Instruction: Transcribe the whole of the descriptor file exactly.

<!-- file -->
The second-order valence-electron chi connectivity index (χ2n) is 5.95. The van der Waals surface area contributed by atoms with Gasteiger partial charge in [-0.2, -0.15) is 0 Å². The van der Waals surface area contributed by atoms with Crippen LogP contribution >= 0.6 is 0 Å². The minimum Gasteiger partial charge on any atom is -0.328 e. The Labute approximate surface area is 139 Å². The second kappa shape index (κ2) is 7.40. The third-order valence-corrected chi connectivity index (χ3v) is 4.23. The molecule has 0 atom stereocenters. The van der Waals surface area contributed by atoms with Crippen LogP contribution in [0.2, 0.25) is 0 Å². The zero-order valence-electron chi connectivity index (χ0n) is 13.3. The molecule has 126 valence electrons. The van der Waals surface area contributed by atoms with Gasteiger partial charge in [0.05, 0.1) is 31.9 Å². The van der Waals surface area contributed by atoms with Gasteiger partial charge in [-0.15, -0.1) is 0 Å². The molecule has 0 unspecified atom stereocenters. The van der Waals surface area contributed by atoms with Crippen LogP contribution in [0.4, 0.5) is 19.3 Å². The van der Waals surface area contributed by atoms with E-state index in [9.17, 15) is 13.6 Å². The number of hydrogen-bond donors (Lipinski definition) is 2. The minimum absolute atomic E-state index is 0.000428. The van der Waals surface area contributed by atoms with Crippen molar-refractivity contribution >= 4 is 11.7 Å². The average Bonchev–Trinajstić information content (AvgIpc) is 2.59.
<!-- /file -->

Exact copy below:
The second-order valence-electron chi connectivity index (χ2n) is 5.95. The van der Waals surface area contributed by atoms with Gasteiger partial charge in [-0.2, -0.15) is 0 Å². The van der Waals surface area contributed by atoms with Crippen LogP contribution >= 0.6 is 0 Å². The minimum Gasteiger partial charge on any atom is -0.328 e. The Labute approximate surface area is 139 Å². The second kappa shape index (κ2) is 7.40. The third-order valence-corrected chi connectivity index (χ3v) is 4.23. The molecule has 0 atom stereocenters. The van der Waals surface area contributed by atoms with Crippen LogP contribution in [0.2, 0.25) is 0 Å². The zero-order valence-electron chi connectivity index (χ0n) is 13.3. The molecule has 126 valence electrons. The van der Waals surface area contributed by atoms with Gasteiger partial charge in [0.05, 0.1) is 31.9 Å². The van der Waals surface area contributed by atoms with Gasteiger partial charge in [-0.15, -0.1) is 0 Å². The molecule has 0 unspecified atom stereocenters. The van der Waals surface area contributed by atoms with Crippen LogP contribution in [0.4, 0.5) is 19.3 Å². The van der Waals surface area contributed by atoms with E-state index in [9.17, 15) is 13.6 Å². The number of hydrogen-bond donors (Lipinski definition) is 2. The minimum absolute atomic E-state index is 0.000428. The van der Waals surface area contributed by atoms with Crippen molar-refractivity contribution >= 4 is 11.7 Å². The average Bonchev–Trinajstić information content (AvgIpc) is 2.59.